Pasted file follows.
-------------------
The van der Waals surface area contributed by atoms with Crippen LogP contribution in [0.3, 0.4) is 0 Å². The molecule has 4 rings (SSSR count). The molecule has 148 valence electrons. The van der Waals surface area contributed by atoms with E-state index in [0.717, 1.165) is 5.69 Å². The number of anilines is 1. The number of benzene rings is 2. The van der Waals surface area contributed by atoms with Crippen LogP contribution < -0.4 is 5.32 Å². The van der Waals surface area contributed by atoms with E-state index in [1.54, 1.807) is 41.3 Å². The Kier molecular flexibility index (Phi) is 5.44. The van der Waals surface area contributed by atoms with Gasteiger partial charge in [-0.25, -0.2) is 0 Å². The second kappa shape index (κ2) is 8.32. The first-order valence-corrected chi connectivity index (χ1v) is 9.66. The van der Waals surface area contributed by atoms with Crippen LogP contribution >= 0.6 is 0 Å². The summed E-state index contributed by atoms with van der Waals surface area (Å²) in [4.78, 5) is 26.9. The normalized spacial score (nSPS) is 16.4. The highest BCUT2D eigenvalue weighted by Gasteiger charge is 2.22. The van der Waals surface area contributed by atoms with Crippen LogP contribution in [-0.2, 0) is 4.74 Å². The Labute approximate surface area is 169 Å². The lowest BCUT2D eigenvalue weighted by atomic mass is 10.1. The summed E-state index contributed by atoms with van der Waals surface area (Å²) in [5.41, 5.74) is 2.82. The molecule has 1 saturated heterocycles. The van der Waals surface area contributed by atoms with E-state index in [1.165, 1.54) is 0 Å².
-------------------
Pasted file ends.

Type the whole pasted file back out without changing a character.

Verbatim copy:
The van der Waals surface area contributed by atoms with Crippen LogP contribution in [0.3, 0.4) is 0 Å². The molecule has 4 rings (SSSR count). The molecule has 148 valence electrons. The van der Waals surface area contributed by atoms with E-state index in [0.717, 1.165) is 5.69 Å². The number of anilines is 1. The number of benzene rings is 2. The van der Waals surface area contributed by atoms with Crippen LogP contribution < -0.4 is 5.32 Å². The van der Waals surface area contributed by atoms with E-state index in [1.54, 1.807) is 41.3 Å². The Kier molecular flexibility index (Phi) is 5.44. The van der Waals surface area contributed by atoms with Gasteiger partial charge in [-0.25, -0.2) is 0 Å². The second kappa shape index (κ2) is 8.32. The first-order valence-corrected chi connectivity index (χ1v) is 9.66. The van der Waals surface area contributed by atoms with Crippen LogP contribution >= 0.6 is 0 Å². The summed E-state index contributed by atoms with van der Waals surface area (Å²) in [4.78, 5) is 26.9. The normalized spacial score (nSPS) is 16.4. The highest BCUT2D eigenvalue weighted by Gasteiger charge is 2.22. The van der Waals surface area contributed by atoms with Crippen LogP contribution in [-0.2, 0) is 4.74 Å². The Labute approximate surface area is 169 Å². The lowest BCUT2D eigenvalue weighted by atomic mass is 10.1. The summed E-state index contributed by atoms with van der Waals surface area (Å²) in [5.41, 5.74) is 2.82. The molecule has 1 saturated heterocycles. The van der Waals surface area contributed by atoms with E-state index in [1.165, 1.54) is 0 Å².